What Is Digital Ethics?

blog.What Is Digital Ethics

Digital ethics is more than a singular, defined approach—rather, it’s the sum total philosophy about what it means to be ethical in ever-evolving digital landscapes. In other words, it’s a way of looking at conflicts of interest unique to digital platforms and coming to reasonable resolutions for them. And, as artificial intelligence (AI) continues to evolve and capture market share across various industry niches, digital ethics issues are increasingly becoming AI-related ethical issues.

Below, we’ll explain what digital ethics is by way of example. We’ll also pinpoint why it’s critical in today’s business landscape and walk through some of the most pressing digital ethical dilemmas organizations are faced with—and how to deal with them.

What are examples of digital ethics?

At the most fundamental level, digital ethics is the practice of applying ethics to digital technologies and environments. That means approaching decisions about how things work or what is fair, through specific ethical principles, which function as lenses for analysis.

For example, consider two widely accepted principles of digital ethics:

  • Transparency, or openness about what is going on on digital platforms
  • Accountability, or ownership of things that happen on digital platforms

These principles are foundational to most understandings of digital ethics. But there are times when principles like these come into conflict with one another, and hard decisions need to be made. The relative weight each principle is given, or the priority it takes in the decision-making process, define an entity’s digital ethics.

On a more practical level, organizations often employ codes of digital ethics, or policies that govern specific digital environments, when dealing with digital innovation. For example, a company might establish an AI ethics policy that governs what data machine learning tools have access to, the kinds of outputs they can generate, and how they’re disseminated.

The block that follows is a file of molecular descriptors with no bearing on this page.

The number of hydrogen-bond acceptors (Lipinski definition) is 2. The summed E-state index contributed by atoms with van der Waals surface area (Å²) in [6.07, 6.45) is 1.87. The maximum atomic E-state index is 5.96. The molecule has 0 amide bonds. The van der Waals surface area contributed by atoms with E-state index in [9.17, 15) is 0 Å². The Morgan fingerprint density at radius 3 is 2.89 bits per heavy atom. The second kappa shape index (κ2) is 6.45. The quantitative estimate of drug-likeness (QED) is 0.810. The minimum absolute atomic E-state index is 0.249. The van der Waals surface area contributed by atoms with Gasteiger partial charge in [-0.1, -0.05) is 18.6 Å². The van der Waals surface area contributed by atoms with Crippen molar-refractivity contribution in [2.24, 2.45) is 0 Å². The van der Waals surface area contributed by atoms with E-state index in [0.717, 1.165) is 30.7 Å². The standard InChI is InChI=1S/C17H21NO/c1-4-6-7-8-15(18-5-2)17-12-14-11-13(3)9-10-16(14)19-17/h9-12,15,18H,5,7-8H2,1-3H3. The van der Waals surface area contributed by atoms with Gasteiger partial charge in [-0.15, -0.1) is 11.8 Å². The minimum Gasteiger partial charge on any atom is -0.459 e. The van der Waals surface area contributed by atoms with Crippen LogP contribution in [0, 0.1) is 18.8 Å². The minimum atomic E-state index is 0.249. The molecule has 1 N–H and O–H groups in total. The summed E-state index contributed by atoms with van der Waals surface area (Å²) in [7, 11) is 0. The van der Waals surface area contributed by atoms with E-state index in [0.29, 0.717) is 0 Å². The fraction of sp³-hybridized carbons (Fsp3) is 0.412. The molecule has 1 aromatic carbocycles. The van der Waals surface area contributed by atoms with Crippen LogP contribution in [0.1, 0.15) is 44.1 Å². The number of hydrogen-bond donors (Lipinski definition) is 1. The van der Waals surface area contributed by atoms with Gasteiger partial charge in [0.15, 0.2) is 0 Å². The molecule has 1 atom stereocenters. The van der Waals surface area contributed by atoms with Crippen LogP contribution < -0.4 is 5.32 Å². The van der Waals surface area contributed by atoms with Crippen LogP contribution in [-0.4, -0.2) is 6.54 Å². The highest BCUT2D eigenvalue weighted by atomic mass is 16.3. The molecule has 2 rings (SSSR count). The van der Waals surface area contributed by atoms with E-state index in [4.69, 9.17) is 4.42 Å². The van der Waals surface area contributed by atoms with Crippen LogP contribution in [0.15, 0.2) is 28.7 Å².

Beyond transparency and accountability, other types of digital ethics examples include (but are not limited to):

Respect for privacy and data protection

Organizations that collect, process, and store data related to personal information are expected to respect those individuals’ privacy. This means being transparent about the ways in which data is used. It also means only collecting or using the data in ways that people are fully aware of and consent to.

As an extension of that respect, businesses need to take proactive measures to ensure that privacy isn’t compromised. Most cybercrime targets personal data, which hackers can use to steal from or extort individuals and organizations alike. To prevent this, and maintain their ethics of privacy, firms install cyberdefense infrastructure.

This is not just an ethical principle or set thereof; it’s the foundation of several data privacy regulations that govern the ways organizations do business globally.

Fairness and non-discrimination

Another fundamental digital ethics principle is fairness or justice. All individuals need to be given equal access and opportunities across digital platforms, irrespective of their race, gender, age, and other markers of identity. One practical and widespread example of this is web compliance with the Americans with Disabilities Act (ADA).

ADA website compliance is complex, but it usually includes considerations like:

  • Using contrast but not relying on color alone to convey meaning
  • Adding screen-readable alt text to images and captions to videos
  • Providing alternative methods of navigation (i.e., mouse or keyboard)

These assurances are required of government agencies and of select businesses open to the public. And, at a broader level, they are best practices that any ethically minded organization can (and should) apply across its public-facing web presence.

Social responsibility and sustainability

Other digital ethics concepts have to do with maintaining the overall well-being of individuals within societies they’re beholden to and the world at large. Corporate social responsibility (CSR) is an approach to business management that values societal goods such as ethical labor relations alongside (or even over) profit.